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Berkonomics

Are you expecting too much from your board?

Expect a board member to give a meeting a month, emails and phone calls between.  Urgent issues require more of all.

Of course this is a tricky question. You might expect the answer to be “as much as necessary” or “more during emergencies” or “usually just at scheduled meetings.”

But board members are usually busy people, often running other companies or serving on multiple boards.  Early-stage boards usually meet once a month for two to a maximum of four hours, enough to ruin the rest of a day for those who travel even short distances.  In addition, most board members freely receive phone calls and emails from the CEO during the month, all considered part of board service.  And with the advent of Teams and Zoom, board members travel far less frequently to meetings.

Special circumstances often appear by surprise.

There are times when board members are called upon to give extraordinary time to the corporation, such as interviewing candidates, strategic planning, recovery from a cash flow crisis or other urgent issues.  Most often these are freely given by board members.

Crossing that line…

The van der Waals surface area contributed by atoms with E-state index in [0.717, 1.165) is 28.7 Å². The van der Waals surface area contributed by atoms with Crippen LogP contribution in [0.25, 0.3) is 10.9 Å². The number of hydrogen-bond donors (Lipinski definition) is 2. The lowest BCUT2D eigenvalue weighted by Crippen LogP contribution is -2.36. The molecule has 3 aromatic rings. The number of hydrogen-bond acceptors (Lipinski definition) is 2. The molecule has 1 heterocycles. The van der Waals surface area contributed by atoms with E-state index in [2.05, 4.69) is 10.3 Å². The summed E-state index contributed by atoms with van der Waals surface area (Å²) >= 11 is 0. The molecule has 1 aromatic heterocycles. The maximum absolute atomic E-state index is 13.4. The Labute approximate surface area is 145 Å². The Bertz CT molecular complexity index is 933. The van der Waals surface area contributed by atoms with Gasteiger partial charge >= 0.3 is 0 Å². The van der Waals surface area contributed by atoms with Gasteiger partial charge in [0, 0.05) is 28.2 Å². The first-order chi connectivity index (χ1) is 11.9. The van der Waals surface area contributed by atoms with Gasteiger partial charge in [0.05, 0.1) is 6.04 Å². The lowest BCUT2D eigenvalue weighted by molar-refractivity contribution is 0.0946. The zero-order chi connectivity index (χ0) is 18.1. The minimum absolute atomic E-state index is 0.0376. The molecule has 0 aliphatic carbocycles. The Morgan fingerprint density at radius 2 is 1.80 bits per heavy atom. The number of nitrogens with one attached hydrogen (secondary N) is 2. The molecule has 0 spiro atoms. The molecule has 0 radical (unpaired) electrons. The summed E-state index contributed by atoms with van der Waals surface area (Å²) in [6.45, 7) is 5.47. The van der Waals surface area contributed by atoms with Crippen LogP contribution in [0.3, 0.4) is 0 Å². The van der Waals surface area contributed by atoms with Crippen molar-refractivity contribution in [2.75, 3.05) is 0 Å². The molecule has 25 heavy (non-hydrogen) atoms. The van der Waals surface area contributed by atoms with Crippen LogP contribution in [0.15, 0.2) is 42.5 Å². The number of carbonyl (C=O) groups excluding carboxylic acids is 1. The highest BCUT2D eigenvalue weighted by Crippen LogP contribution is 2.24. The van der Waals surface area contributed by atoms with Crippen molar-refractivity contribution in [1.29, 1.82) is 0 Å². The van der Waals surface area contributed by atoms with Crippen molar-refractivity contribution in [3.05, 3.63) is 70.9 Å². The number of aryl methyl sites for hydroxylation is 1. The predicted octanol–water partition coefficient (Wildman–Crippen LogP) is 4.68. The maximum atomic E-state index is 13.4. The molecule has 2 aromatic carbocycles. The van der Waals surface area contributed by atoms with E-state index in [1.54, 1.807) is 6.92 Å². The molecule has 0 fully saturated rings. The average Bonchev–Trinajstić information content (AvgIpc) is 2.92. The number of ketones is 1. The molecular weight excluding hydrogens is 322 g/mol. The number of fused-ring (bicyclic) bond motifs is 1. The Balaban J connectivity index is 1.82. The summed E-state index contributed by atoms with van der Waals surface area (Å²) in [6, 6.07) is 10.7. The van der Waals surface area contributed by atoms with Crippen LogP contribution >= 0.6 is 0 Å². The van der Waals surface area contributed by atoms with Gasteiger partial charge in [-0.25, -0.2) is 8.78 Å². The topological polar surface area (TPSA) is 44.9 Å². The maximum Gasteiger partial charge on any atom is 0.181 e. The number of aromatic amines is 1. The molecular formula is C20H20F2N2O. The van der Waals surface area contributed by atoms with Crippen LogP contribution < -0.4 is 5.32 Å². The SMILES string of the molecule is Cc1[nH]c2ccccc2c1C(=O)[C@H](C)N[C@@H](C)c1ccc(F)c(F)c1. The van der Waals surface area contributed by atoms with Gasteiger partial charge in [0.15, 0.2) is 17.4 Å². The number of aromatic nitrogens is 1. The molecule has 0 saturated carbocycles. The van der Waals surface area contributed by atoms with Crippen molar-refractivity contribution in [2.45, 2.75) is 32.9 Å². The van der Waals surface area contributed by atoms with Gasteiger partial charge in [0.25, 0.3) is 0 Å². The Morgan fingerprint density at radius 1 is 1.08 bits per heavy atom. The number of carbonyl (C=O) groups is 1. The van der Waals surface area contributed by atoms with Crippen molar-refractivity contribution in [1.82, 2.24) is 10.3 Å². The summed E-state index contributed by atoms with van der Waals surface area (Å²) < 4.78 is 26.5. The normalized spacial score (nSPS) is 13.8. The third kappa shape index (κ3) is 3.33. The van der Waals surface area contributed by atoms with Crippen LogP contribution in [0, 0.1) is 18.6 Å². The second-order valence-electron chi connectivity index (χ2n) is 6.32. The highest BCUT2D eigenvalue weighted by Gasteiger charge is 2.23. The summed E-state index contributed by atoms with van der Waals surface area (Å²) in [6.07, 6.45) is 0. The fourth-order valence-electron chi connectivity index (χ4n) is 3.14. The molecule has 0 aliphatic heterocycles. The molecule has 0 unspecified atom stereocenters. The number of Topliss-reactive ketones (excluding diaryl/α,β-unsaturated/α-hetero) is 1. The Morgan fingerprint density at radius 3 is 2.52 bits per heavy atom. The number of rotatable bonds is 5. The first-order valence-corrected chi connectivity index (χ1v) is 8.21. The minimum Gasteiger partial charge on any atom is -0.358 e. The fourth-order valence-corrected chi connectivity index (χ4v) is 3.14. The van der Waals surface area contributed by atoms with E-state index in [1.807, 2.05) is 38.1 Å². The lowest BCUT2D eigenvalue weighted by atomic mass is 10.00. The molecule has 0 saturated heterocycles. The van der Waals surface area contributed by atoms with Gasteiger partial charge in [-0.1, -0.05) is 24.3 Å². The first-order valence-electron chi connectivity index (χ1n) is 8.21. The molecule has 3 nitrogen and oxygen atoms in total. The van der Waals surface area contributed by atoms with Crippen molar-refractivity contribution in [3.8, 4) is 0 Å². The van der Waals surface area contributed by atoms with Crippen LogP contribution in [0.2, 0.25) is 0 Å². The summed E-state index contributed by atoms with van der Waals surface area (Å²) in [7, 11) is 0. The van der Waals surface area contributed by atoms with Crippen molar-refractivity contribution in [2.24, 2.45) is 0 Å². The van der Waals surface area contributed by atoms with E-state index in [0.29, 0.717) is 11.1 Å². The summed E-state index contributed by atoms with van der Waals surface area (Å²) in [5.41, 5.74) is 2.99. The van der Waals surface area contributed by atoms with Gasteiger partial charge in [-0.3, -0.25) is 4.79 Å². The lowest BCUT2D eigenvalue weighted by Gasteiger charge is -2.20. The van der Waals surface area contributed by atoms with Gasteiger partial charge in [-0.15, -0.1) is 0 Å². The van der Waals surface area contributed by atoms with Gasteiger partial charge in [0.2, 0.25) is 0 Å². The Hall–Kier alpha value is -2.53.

[Email readers, continue here…]   CEOs: You will probably cross a line if you ask a member of the board to consult to the company, spending considerable time with other employees regarding issues that might be handled by others than from a board.  Depending upon the board member, it is appropriate for you to offer a consulting fee for this time spent above the call of board duty.  Any such informal contracting of service should always be preceded with an agreement between the CEO and board member as to the amount to charge and estimate of time to be spent before further agreement is necessary.

Do you expect your board members to be more involved that this? 

Have you discussed this during a board meeting?  And would you want more from your chairperson?   How about asking a board member to spend time with one of your VP’s or directors?  All of these are great questions to clarify with your board.

So, now we’ve discussed the expectations that are the norms.  It’s your turn to make expectations clear and be sure there is agreement about these expectations.  Good luck!

Images created with DALL-e from prompts for this blog post.

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